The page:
Early Matters: District & Community Supports
Engage Community Stakeholders in Promoting Attendance
Districts play an essential role in setting the context for individual schools and preschools to improve their transition practice. They can make sure that key community stakeholders understand why addressing chronic absenteeism during kindergarten transition is important and are prepared to support it with their resources. Quality transition programming can be especially important for vulnerable populations, such as families with children with disabilities, who speak a language other than English, are from a community with a history of negative experiences with educational institutions or are struggling with barriers related to poverty. The district, possibly in partnership with another public agency or prominent community leader, can bring together key stakeholders from local government, business, civic, social services and education sectors to discuss why attendance, starting in preschool and kindergarten, matters for long-term academic success. The group should also consider the role each can play in addressing this problem. If the work is happening in a region that includes multiple school districts, then it might make sense to identify a regional partner, for example, a United Way or a city mayor, who can serve as a convener across districts.
Such a convening can be used to share national research and if available, local data on why addressing chronic early absence is important for early school success. It should include data about the prevalence, scale and concentration of chronic absence as well as showcase promising efforts locally that have had some success in reducing chronic absence. It can also create opportunities for stakeholders to map out existing assets and resources such as health care providers, transportation departments or mentors and discuss how they can work together to support addressing attendance as part of the transition to kindergarten.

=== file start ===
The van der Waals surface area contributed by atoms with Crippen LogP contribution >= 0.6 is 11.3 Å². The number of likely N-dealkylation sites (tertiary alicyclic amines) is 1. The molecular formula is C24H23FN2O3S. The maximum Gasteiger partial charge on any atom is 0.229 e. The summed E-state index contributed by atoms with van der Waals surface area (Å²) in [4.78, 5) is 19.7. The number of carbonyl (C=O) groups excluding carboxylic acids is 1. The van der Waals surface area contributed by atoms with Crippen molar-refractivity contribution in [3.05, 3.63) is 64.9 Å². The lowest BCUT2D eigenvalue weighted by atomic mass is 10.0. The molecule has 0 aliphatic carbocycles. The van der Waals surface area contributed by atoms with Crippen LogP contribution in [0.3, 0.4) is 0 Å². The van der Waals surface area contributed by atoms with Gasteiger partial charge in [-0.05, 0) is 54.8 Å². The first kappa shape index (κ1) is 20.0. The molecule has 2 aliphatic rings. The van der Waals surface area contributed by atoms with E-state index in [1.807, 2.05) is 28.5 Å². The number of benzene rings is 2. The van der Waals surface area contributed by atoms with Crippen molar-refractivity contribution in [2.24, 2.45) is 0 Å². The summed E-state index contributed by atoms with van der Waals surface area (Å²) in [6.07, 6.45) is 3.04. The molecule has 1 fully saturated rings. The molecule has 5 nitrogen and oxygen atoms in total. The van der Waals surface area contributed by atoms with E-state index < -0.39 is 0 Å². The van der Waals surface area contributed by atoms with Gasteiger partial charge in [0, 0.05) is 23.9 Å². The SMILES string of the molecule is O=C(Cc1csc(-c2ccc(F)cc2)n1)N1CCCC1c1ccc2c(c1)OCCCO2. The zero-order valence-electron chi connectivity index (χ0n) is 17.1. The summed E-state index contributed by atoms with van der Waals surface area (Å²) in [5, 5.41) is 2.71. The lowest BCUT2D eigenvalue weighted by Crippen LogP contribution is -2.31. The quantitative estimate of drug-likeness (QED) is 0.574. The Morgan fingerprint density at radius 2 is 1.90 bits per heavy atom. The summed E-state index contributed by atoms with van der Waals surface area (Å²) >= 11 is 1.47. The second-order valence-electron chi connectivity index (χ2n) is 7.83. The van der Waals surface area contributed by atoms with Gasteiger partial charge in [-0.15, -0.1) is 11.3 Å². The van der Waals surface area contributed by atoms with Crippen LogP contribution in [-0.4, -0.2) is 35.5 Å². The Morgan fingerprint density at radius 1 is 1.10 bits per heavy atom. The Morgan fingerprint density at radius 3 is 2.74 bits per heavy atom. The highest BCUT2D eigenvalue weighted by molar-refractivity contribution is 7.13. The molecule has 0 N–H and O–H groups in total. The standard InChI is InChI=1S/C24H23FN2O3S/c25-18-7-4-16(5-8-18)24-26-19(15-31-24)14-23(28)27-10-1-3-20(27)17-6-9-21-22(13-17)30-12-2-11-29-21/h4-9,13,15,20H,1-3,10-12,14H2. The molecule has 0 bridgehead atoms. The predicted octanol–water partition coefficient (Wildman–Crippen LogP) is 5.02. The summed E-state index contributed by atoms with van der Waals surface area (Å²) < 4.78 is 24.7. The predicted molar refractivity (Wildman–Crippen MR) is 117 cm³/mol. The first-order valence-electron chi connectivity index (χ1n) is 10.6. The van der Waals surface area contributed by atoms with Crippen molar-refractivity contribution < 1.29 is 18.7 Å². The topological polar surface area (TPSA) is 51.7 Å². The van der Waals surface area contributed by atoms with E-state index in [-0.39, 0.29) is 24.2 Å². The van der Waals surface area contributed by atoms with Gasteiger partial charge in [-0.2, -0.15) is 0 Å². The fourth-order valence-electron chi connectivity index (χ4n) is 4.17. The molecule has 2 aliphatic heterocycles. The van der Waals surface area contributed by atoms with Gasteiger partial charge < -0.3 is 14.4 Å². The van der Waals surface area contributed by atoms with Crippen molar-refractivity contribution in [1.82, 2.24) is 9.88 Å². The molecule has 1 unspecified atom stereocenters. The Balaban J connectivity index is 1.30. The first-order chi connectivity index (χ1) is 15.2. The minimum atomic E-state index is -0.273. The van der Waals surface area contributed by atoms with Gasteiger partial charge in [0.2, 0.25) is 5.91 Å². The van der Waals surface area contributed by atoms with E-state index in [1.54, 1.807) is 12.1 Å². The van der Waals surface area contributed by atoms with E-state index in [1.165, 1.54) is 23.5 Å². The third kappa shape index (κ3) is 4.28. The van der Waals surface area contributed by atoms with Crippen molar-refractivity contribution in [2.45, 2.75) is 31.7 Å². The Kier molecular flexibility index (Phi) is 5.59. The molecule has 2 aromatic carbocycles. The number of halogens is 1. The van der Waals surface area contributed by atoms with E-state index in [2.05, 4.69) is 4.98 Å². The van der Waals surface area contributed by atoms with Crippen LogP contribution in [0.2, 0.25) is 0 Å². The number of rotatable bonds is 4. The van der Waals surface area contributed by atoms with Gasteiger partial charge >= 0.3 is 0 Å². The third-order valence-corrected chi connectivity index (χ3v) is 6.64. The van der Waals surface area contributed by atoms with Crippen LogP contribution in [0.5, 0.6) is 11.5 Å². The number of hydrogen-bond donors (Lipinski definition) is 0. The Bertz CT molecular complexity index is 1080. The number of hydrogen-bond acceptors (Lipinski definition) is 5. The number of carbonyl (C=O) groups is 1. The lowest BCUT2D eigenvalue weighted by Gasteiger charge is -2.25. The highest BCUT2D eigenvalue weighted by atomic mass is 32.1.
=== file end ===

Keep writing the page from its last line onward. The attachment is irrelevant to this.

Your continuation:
These ideas and resources can be used by districts to engage community partners in addressing chronic absenteeism.
Before launching a new initiative, first identify if there is an existing collaborative that is already focusing on attendance or successful kindergarten transition or would be willing to add it. If there is an existing effort focused on academic achievement or dropout prevention, such as a Grade-Level Reading Community or the Grad Nation campaign to improve high school graduation rates all the right players might already be involved.
Find cross-sector co-conveners, such as the superintendent and the mayor or an influential business leader to chair the meeting. Such leaders can help to make the issue a priority and by engaging them early, you can solidify their support.
Map out and recruit partners with relevant resources and who are affected by chronic absence. Consider using our Making the Case handouts as a resource for engaging potential partners.
Make the case during the meeting for why chronic absence in the early grades matters. Use visual demonstrations such as, Illustrating the Gap as well as research such as this Chicago study which show the detrimental impact of chronic absence starting in preschool and kindergarten on early literacy.
Develop a community-wide messaging campaign. These campaigns can make it easier for educators working in early childhood settings or elementary schools to share this important information with families and for families to hear reinforcing messages everywhere they go. The Attendance Works national Attendance Awareness Campaign has messaging resources including the Count Us In Toolkit.
Click here to read how districts have engaged community partners in addressing chronic absenteeism.
Site Level Practices
Schools, preschool and districts can integrate attendance into these five site level practices that support the transition to kindergarten
District and Community Supports
Whether or not preschools and schools integrate attendance into the site level practices is heavily influenced by whether districts and other key community partners work together to put in place systems to support adoption of good practice at scale. These supports create a foundation for infusing attendance into kindergarten transition efforts.